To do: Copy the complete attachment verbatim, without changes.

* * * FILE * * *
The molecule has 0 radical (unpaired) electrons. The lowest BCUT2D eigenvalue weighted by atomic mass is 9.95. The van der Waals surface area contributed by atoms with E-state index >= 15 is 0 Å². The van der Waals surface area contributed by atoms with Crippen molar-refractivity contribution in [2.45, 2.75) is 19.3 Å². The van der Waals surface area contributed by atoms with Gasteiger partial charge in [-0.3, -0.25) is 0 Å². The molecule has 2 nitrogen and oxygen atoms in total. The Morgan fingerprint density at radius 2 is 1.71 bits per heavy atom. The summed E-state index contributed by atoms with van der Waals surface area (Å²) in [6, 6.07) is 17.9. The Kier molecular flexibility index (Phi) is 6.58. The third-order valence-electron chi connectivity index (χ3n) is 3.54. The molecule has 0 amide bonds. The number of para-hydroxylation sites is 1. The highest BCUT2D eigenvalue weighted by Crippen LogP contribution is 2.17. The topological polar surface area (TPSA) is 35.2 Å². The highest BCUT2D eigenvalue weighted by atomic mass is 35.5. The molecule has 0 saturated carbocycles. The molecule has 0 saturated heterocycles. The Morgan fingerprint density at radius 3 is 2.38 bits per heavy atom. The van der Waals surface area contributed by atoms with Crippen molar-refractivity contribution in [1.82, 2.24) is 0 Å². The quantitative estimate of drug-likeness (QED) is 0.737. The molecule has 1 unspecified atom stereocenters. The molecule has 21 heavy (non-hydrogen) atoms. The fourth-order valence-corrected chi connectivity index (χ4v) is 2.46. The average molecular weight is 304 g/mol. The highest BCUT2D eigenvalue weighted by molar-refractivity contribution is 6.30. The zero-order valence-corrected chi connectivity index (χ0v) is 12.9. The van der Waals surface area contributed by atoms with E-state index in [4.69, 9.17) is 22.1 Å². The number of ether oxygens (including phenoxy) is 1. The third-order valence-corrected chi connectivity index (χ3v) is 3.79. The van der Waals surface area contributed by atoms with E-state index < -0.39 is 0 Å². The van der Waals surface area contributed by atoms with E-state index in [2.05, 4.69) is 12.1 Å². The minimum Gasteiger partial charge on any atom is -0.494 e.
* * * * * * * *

The molecule has 0 radical (unpaired) electrons. The lowest BCUT2D eigenvalue weighted by atomic mass is 9.95. The van der Waals surface area contributed by atoms with E-state index >= 15 is 0 Å². The van der Waals surface area contributed by atoms with Crippen molar-refractivity contribution in [2.45, 2.75) is 19.3 Å². The van der Waals surface area contributed by atoms with Gasteiger partial charge in [-0.3, -0.25) is 0 Å². The molecule has 2 nitrogen and oxygen atoms in total. The Morgan fingerprint density at radius 2 is 1.71 bits per heavy atom. The summed E-state index contributed by atoms with van der Waals surface area (Å²) in [6, 6.07) is 17.9. The Kier molecular flexibility index (Phi) is 6.58. The third-order valence-electron chi connectivity index (χ3n) is 3.54. The molecule has 0 amide bonds. The number of para-hydroxylation sites is 1. The highest BCUT2D eigenvalue weighted by Crippen LogP contribution is 2.17. The topological polar surface area (TPSA) is 35.2 Å². The highest BCUT2D eigenvalue weighted by atomic mass is 35.5. The molecule has 0 saturated carbocycles. The molecule has 0 saturated heterocycles. The Morgan fingerprint density at radius 3 is 2.38 bits per heavy atom. The van der Waals surface area contributed by atoms with Crippen molar-refractivity contribution in [1.82, 2.24) is 0 Å². The quantitative estimate of drug-likeness (QED) is 0.737. The molecule has 1 unspecified atom stereocenters. The molecule has 21 heavy (non-hydrogen) atoms. The fourth-order valence-corrected chi connectivity index (χ4v) is 2.46. The average molecular weight is 304 g/mol. The highest BCUT2D eigenvalue weighted by molar-refractivity contribution is 6.30. The zero-order valence-corrected chi connectivity index (χ0v) is 12.9. The van der Waals surface area contributed by atoms with E-state index in [4.69, 9.17) is 22.1 Å². The number of ether oxygens (including phenoxy) is 1. The third-order valence-corrected chi connectivity index (χ3v) is 3.79. The van der Waals surface area contributed by atoms with E-state index < -0.39 is 0 Å². The van der Waals surface area contributed by atoms with E-state index in [2.05, 4.69) is 12.1 Å². The minimum Gasteiger partial charge on any atom is -0.494 e.